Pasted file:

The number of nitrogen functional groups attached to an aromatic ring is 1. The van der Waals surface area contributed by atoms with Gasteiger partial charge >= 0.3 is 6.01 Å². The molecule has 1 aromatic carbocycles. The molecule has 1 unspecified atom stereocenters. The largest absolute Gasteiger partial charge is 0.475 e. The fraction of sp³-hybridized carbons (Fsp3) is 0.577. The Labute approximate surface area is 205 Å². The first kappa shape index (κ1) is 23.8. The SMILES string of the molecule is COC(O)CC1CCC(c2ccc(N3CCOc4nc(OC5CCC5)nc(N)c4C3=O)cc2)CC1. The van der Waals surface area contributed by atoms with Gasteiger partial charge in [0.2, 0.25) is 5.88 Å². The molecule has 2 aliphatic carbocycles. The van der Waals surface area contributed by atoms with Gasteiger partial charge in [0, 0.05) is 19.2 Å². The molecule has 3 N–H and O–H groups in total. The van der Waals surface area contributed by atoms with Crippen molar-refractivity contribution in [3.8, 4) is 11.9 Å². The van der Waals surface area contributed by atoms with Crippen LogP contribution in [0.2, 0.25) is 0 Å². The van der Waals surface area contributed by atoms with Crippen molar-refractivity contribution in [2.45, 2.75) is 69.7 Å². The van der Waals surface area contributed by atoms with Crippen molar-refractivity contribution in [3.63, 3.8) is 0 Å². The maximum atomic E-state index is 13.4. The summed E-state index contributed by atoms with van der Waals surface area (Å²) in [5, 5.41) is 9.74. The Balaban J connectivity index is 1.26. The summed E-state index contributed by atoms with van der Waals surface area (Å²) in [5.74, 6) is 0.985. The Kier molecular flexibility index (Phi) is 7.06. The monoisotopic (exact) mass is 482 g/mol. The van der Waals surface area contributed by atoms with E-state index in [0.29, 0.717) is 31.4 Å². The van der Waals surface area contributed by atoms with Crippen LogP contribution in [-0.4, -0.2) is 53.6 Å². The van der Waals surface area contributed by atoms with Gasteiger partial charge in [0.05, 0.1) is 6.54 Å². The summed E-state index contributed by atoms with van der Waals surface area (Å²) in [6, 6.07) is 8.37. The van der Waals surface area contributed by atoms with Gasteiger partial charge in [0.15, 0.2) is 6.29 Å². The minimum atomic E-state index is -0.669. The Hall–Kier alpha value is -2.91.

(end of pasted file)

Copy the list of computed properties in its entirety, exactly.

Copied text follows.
The number of nitrogen functional groups attached to an aromatic ring is 1. The van der Waals surface area contributed by atoms with Gasteiger partial charge >= 0.3 is 6.01 Å². The molecule has 1 aromatic carbocycles. The molecule has 1 unspecified atom stereocenters. The largest absolute Gasteiger partial charge is 0.475 e. The fraction of sp³-hybridized carbons (Fsp3) is 0.577. The Labute approximate surface area is 205 Å². The first kappa shape index (κ1) is 23.8. The SMILES string of the molecule is COC(O)CC1CCC(c2ccc(N3CCOc4nc(OC5CCC5)nc(N)c4C3=O)cc2)CC1. The van der Waals surface area contributed by atoms with Gasteiger partial charge in [0.2, 0.25) is 5.88 Å². The molecule has 2 aliphatic carbocycles. The van der Waals surface area contributed by atoms with Gasteiger partial charge in [0, 0.05) is 19.2 Å². The molecule has 3 N–H and O–H groups in total. The van der Waals surface area contributed by atoms with Crippen molar-refractivity contribution in [3.8, 4) is 11.9 Å². The van der Waals surface area contributed by atoms with Crippen LogP contribution in [0.2, 0.25) is 0 Å². The van der Waals surface area contributed by atoms with Crippen molar-refractivity contribution in [2.45, 2.75) is 69.7 Å². The van der Waals surface area contributed by atoms with Crippen molar-refractivity contribution in [3.63, 3.8) is 0 Å². The maximum atomic E-state index is 13.4. The summed E-state index contributed by atoms with van der Waals surface area (Å²) in [5, 5.41) is 9.74. The Balaban J connectivity index is 1.26. The summed E-state index contributed by atoms with van der Waals surface area (Å²) in [5.74, 6) is 0.985. The Kier molecular flexibility index (Phi) is 7.06. The monoisotopic (exact) mass is 482 g/mol. The van der Waals surface area contributed by atoms with E-state index in [0.29, 0.717) is 31.4 Å². The van der Waals surface area contributed by atoms with Crippen LogP contribution in [-0.4, -0.2) is 53.6 Å². The van der Waals surface area contributed by atoms with Gasteiger partial charge in [0.05, 0.1) is 6.54 Å². The summed E-state index contributed by atoms with van der Waals surface area (Å²) in [6, 6.07) is 8.37. The van der Waals surface area contributed by atoms with Gasteiger partial charge in [0.15, 0.2) is 6.29 Å². The minimum atomic E-state index is -0.669. The Hall–Kier alpha value is -2.91.